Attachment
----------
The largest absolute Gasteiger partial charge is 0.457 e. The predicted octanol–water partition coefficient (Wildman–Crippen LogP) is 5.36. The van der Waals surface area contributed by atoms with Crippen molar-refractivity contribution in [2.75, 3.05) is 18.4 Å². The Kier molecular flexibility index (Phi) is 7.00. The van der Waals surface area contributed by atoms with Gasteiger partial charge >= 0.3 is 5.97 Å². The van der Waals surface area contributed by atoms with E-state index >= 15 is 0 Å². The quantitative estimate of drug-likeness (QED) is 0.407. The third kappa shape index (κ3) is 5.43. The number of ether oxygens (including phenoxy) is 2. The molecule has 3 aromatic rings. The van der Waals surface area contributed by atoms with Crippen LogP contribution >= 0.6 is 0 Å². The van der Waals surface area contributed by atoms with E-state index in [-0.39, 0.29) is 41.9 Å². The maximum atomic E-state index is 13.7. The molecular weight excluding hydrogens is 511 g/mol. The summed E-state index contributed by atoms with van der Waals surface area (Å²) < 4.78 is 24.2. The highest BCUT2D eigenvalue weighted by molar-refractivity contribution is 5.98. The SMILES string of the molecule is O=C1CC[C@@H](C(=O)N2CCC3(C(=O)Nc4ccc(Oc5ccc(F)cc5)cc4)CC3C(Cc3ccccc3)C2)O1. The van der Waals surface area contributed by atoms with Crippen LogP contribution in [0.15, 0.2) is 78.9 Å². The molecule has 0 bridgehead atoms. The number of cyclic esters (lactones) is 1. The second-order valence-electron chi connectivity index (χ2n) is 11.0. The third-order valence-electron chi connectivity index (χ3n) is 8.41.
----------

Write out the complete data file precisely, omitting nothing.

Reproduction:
The largest absolute Gasteiger partial charge is 0.457 e. The predicted octanol–water partition coefficient (Wildman–Crippen LogP) is 5.36. The van der Waals surface area contributed by atoms with Crippen molar-refractivity contribution in [2.75, 3.05) is 18.4 Å². The Kier molecular flexibility index (Phi) is 7.00. The van der Waals surface area contributed by atoms with Gasteiger partial charge >= 0.3 is 5.97 Å². The van der Waals surface area contributed by atoms with E-state index >= 15 is 0 Å². The quantitative estimate of drug-likeness (QED) is 0.407. The third kappa shape index (κ3) is 5.43. The number of ether oxygens (including phenoxy) is 2. The molecule has 3 aromatic rings. The van der Waals surface area contributed by atoms with Crippen LogP contribution >= 0.6 is 0 Å². The van der Waals surface area contributed by atoms with E-state index in [-0.39, 0.29) is 41.9 Å². The maximum atomic E-state index is 13.7. The molecular weight excluding hydrogens is 511 g/mol. The summed E-state index contributed by atoms with van der Waals surface area (Å²) < 4.78 is 24.2. The highest BCUT2D eigenvalue weighted by molar-refractivity contribution is 5.98. The SMILES string of the molecule is O=C1CC[C@@H](C(=O)N2CCC3(C(=O)Nc4ccc(Oc5ccc(F)cc5)cc4)CC3C(Cc3ccccc3)C2)O1. The van der Waals surface area contributed by atoms with Crippen LogP contribution in [0.15, 0.2) is 78.9 Å². The molecule has 0 bridgehead atoms. The number of cyclic esters (lactones) is 1. The second-order valence-electron chi connectivity index (χ2n) is 11.0. The third-order valence-electron chi connectivity index (χ3n) is 8.41.